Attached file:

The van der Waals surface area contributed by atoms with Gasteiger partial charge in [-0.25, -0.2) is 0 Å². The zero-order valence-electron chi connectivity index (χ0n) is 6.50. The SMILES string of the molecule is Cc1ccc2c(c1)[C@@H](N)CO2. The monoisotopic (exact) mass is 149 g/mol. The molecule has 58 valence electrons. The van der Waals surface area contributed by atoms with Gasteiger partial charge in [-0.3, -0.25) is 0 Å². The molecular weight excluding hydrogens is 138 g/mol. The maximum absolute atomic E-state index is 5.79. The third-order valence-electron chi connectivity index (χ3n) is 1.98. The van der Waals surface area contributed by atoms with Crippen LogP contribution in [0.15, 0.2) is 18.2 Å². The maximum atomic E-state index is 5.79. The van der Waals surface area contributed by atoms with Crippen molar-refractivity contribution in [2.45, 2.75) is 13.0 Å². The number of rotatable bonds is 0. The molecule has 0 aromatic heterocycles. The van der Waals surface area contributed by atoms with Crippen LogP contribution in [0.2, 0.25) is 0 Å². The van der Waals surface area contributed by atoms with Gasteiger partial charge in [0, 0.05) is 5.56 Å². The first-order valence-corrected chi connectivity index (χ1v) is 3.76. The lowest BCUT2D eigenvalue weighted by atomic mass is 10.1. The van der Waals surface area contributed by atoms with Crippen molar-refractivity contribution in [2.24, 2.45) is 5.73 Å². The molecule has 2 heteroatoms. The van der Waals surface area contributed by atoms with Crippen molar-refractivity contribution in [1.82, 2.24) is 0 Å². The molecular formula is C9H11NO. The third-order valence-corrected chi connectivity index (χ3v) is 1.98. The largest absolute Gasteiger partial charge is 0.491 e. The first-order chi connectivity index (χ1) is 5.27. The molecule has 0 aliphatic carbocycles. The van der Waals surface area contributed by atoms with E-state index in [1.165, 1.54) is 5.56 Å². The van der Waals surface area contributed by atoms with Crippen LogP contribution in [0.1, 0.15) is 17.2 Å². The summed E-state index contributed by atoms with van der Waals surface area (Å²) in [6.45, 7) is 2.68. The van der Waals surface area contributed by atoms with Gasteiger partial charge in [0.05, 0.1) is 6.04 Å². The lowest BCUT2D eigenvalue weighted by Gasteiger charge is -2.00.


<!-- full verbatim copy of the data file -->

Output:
The van der Waals surface area contributed by atoms with Gasteiger partial charge in [-0.25, -0.2) is 0 Å². The zero-order valence-electron chi connectivity index (χ0n) is 6.50. The SMILES string of the molecule is Cc1ccc2c(c1)[C@@H](N)CO2. The monoisotopic (exact) mass is 149 g/mol. The molecule has 58 valence electrons. The van der Waals surface area contributed by atoms with Gasteiger partial charge in [-0.3, -0.25) is 0 Å². The molecular weight excluding hydrogens is 138 g/mol. The maximum absolute atomic E-state index is 5.79. The third-order valence-electron chi connectivity index (χ3n) is 1.98. The van der Waals surface area contributed by atoms with Crippen LogP contribution in [0.15, 0.2) is 18.2 Å². The maximum atomic E-state index is 5.79. The van der Waals surface area contributed by atoms with Crippen molar-refractivity contribution in [2.45, 2.75) is 13.0 Å². The number of rotatable bonds is 0. The molecule has 0 aromatic heterocycles. The van der Waals surface area contributed by atoms with Crippen LogP contribution in [0.2, 0.25) is 0 Å². The van der Waals surface area contributed by atoms with Gasteiger partial charge in [0, 0.05) is 5.56 Å². The first-order valence-corrected chi connectivity index (χ1v) is 3.76. The lowest BCUT2D eigenvalue weighted by atomic mass is 10.1. The van der Waals surface area contributed by atoms with Crippen molar-refractivity contribution in [2.24, 2.45) is 5.73 Å². The molecule has 2 heteroatoms. The van der Waals surface area contributed by atoms with Crippen molar-refractivity contribution in [1.82, 2.24) is 0 Å². The molecular formula is C9H11NO. The third-order valence-corrected chi connectivity index (χ3v) is 1.98. The largest absolute Gasteiger partial charge is 0.491 e. The first-order chi connectivity index (χ1) is 5.27. The molecule has 0 aliphatic carbocycles. The van der Waals surface area contributed by atoms with E-state index in [1.165, 1.54) is 5.56 Å². The van der Waals surface area contributed by atoms with Crippen LogP contribution in [0.1, 0.15) is 17.2 Å². The summed E-state index contributed by atoms with van der Waals surface area (Å²) in [6.45, 7) is 2.68. The van der Waals surface area contributed by atoms with Gasteiger partial charge in [0.05, 0.1) is 6.04 Å². The lowest BCUT2D eigenvalue weighted by Gasteiger charge is -2.00.